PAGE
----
Gun production in US sets new record with 30 percent increase Gun production in US sets new record with 30 percent increase

Gun makers in the United States produced a record number of weapons in 2012, as new government data suggests Democratic presidents may actually be a boon to firearms manufacturers.
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According to numbers released by US Bureau of Alcohol, Tobacco, Firearms, and Explosives, more than 8.5 million guns were produced in 2012, compared to about 6.5 million in 2011. That’s a 31 percent increase, and the highest number recorded since the agency began tracking gun production in 1986.

Interestingly, a 2013 study by the National Opinion Research Center found that gun ownership per household has actually declined to its lowest level in more than 30 years, so what accounts for the high sales? According to one gun advocate, it’s President Barack Obama.

“Barack Obama is the stimulus package for the firearms industry,” Dave Workman, senior editor of Gun Mag, a print and online publication of the 2nd Amendment Foundation, told Bloomberg News. “The greatest irony of the Obama administration is that the one industry that he may not have really liked to see healthy has become the healthiest industry in the United States.”

As noted by Bloomberg, more than 26 million were produced during Obama’s first term alone. Former President George W. Bush, a Republican, was in office for eight years before 28 million guns were manufactured.

Bill Clinton’s Democratic presidency, which saw the government mandate background checks for gun purchases, also boosted firearms makers, who produced 33 million firearms over eight years. During George H.W. Bush’s one term, 16 million guns were made.

Even gun control advocates find some truth to the idea that Democratic presidents help cause a surge in gun sales. According to Brian Malte of the Brady Campaign to Prevent Gun Violence, gun advocates have “demonized” Obama in order to sell more firearms to a smaller consumer base.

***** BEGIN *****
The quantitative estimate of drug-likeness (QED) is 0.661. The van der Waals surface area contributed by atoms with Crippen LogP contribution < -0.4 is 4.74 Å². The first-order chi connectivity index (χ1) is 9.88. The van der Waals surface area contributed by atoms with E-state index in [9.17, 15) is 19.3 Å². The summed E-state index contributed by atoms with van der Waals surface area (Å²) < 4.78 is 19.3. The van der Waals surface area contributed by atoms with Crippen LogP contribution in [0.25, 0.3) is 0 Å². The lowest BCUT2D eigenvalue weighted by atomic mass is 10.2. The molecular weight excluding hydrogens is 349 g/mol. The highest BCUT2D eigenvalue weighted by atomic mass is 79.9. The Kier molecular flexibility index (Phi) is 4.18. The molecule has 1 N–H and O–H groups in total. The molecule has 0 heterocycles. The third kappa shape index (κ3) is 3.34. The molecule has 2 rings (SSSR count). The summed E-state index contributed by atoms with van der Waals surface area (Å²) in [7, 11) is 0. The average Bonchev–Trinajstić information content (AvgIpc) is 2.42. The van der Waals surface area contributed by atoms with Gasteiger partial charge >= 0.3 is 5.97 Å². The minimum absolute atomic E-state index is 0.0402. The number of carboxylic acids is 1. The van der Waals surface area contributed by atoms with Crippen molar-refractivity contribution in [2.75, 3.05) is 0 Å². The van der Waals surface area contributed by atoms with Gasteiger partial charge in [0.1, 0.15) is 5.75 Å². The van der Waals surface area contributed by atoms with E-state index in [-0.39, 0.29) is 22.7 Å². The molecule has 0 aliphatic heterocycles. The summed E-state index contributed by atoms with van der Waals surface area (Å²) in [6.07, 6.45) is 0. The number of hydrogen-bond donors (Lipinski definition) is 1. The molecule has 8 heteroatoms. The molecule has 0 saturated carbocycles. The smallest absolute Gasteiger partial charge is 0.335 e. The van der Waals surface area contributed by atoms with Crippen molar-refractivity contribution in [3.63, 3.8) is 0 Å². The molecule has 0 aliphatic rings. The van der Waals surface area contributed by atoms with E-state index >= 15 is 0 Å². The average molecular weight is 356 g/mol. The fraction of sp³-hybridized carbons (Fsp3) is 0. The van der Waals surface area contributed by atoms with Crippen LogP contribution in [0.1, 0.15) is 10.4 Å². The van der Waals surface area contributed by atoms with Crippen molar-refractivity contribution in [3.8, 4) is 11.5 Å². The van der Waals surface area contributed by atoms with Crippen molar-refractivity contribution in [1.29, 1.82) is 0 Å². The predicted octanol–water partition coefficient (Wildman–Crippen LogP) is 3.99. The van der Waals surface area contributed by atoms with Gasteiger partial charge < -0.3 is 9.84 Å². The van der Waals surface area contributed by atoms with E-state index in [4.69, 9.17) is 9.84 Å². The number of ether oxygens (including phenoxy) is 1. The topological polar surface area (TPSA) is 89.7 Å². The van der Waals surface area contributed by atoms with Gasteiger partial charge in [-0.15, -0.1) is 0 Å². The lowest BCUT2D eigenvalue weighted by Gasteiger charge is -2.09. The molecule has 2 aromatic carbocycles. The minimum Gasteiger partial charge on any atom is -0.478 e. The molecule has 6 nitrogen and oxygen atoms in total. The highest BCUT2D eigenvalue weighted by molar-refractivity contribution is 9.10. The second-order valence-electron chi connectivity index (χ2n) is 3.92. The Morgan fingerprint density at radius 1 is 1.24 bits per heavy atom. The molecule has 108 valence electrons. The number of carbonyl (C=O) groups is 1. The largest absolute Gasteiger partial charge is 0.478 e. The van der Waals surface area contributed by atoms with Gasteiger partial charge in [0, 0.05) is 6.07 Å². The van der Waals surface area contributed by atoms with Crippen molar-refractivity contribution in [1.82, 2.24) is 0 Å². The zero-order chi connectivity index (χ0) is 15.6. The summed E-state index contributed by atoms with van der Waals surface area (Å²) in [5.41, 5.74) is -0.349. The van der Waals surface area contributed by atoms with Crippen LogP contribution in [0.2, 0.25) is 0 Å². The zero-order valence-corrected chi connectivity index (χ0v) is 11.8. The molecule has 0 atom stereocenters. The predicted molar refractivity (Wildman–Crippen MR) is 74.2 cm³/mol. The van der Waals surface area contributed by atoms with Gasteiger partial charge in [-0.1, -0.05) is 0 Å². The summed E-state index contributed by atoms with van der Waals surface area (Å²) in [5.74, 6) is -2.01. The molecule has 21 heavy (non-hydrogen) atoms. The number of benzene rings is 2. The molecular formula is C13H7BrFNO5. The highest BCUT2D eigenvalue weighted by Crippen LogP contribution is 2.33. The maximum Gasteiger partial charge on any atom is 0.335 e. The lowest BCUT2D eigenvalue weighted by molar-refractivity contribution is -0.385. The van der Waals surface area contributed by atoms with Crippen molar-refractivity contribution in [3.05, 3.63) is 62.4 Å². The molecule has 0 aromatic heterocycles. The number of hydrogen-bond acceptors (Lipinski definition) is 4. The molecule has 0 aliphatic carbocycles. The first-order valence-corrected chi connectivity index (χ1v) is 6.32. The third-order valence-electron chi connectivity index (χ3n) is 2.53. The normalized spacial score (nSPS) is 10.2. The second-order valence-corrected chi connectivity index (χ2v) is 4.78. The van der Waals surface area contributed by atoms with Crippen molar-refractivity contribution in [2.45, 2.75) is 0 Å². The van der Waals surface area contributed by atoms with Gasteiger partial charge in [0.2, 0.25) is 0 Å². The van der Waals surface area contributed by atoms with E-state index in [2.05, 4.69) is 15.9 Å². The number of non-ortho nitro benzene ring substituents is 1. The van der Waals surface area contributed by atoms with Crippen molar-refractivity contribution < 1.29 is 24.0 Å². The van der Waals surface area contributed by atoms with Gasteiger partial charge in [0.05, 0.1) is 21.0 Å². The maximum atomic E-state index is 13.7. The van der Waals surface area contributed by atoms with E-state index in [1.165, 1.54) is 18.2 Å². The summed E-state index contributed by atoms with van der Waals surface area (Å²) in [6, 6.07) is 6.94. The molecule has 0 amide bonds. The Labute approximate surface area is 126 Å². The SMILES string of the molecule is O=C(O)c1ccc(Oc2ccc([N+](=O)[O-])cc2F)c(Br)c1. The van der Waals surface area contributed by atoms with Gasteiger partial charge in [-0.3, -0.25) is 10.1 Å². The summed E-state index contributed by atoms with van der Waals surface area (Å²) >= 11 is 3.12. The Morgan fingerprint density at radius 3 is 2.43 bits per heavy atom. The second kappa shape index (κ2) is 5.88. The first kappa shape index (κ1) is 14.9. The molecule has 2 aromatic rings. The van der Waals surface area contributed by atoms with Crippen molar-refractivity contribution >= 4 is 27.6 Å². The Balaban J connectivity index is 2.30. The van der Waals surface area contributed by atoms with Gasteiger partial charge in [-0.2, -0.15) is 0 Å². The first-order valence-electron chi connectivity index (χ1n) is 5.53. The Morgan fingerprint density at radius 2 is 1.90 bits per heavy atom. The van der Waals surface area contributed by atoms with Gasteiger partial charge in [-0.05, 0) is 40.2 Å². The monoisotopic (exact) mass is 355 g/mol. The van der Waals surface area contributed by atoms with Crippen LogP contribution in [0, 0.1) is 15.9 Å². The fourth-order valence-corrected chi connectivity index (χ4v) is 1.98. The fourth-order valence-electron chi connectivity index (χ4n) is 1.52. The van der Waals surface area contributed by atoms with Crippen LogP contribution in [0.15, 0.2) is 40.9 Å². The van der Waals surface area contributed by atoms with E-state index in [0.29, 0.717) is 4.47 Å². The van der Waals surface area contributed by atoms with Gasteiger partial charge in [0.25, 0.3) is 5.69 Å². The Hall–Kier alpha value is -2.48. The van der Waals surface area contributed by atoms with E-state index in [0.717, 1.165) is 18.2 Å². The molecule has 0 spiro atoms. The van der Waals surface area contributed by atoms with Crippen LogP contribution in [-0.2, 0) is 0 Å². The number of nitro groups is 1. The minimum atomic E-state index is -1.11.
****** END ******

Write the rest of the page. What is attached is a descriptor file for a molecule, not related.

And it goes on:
“We see the percentage of households owning guns declining,” he said to Bloomberg, “and that indicates that those who already own guns are buying more of them.”

Obama generally avoided the gun control debate during his first term, but he came out in favor of reforms after the Sandy Hook Elementary School massacre that saw 20 children killed by a gunman.

Although Congress has failed to pass legislation on the federal level, some states have forged ahead with their own gun control initiatives. California, for example, recently signaled its intention to implement its “microstamping” gun law, which requires manufacturers to imprint gun data on bullet casings when they’re fired. This has caused some gun makers to pull various models from the market.

Regardless, the latest government data seems to dovetail with the financial results of gun makers like Smith & Wesson, which experienced record sales during its 2013 fiscal year. As RT reported last year, the manufacturer said its sales of $588 million were a 43 percent increase over the previous fiscal year.

Whether or not such high-level sales can continue remains to be seen, but background check data seems to suggest 2013 it’s possible. The FBI conducted more than 21 million background checks related to gun sales in 2013, a seven percent increase over 2012.

Source: RT

Tens of thousands of Connecticut residents refuse to register guns under new law